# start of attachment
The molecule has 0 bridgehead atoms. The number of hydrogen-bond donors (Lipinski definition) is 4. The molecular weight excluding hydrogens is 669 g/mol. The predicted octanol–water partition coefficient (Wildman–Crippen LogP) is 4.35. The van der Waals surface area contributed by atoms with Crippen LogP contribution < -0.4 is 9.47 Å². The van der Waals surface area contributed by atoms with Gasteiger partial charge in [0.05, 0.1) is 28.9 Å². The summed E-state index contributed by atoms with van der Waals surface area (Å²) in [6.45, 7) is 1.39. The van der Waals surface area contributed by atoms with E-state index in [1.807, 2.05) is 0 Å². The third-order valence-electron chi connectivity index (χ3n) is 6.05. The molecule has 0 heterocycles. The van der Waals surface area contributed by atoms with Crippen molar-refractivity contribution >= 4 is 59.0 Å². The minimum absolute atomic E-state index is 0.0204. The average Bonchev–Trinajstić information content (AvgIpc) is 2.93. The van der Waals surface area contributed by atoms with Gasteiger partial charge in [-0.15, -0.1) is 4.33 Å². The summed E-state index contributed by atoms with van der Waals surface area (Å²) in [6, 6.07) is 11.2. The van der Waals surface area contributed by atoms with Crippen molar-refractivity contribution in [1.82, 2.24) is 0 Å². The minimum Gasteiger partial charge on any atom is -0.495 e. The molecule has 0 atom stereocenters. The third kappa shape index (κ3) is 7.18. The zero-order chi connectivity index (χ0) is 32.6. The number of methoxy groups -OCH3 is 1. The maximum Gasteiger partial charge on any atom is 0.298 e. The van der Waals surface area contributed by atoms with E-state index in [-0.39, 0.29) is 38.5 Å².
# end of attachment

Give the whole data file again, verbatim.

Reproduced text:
The molecule has 0 bridgehead atoms. The number of hydrogen-bond donors (Lipinski definition) is 4. The molecular weight excluding hydrogens is 669 g/mol. The predicted octanol–water partition coefficient (Wildman–Crippen LogP) is 4.35. The van der Waals surface area contributed by atoms with Crippen LogP contribution < -0.4 is 9.47 Å². The van der Waals surface area contributed by atoms with Gasteiger partial charge in [0.05, 0.1) is 28.9 Å². The summed E-state index contributed by atoms with van der Waals surface area (Å²) in [6.45, 7) is 1.39. The van der Waals surface area contributed by atoms with E-state index in [1.807, 2.05) is 0 Å². The third-order valence-electron chi connectivity index (χ3n) is 6.05. The molecule has 0 heterocycles. The van der Waals surface area contributed by atoms with Crippen molar-refractivity contribution >= 4 is 59.0 Å². The minimum absolute atomic E-state index is 0.0204. The average Bonchev–Trinajstić information content (AvgIpc) is 2.93. The van der Waals surface area contributed by atoms with Gasteiger partial charge in [-0.15, -0.1) is 4.33 Å². The summed E-state index contributed by atoms with van der Waals surface area (Å²) in [6, 6.07) is 11.2. The van der Waals surface area contributed by atoms with Crippen molar-refractivity contribution in [1.82, 2.24) is 0 Å². The minimum Gasteiger partial charge on any atom is -0.495 e. The molecule has 0 atom stereocenters. The third kappa shape index (κ3) is 7.18. The zero-order chi connectivity index (χ0) is 32.6. The number of methoxy groups -OCH3 is 1. The maximum Gasteiger partial charge on any atom is 0.298 e. The van der Waals surface area contributed by atoms with E-state index in [-0.39, 0.29) is 38.5 Å².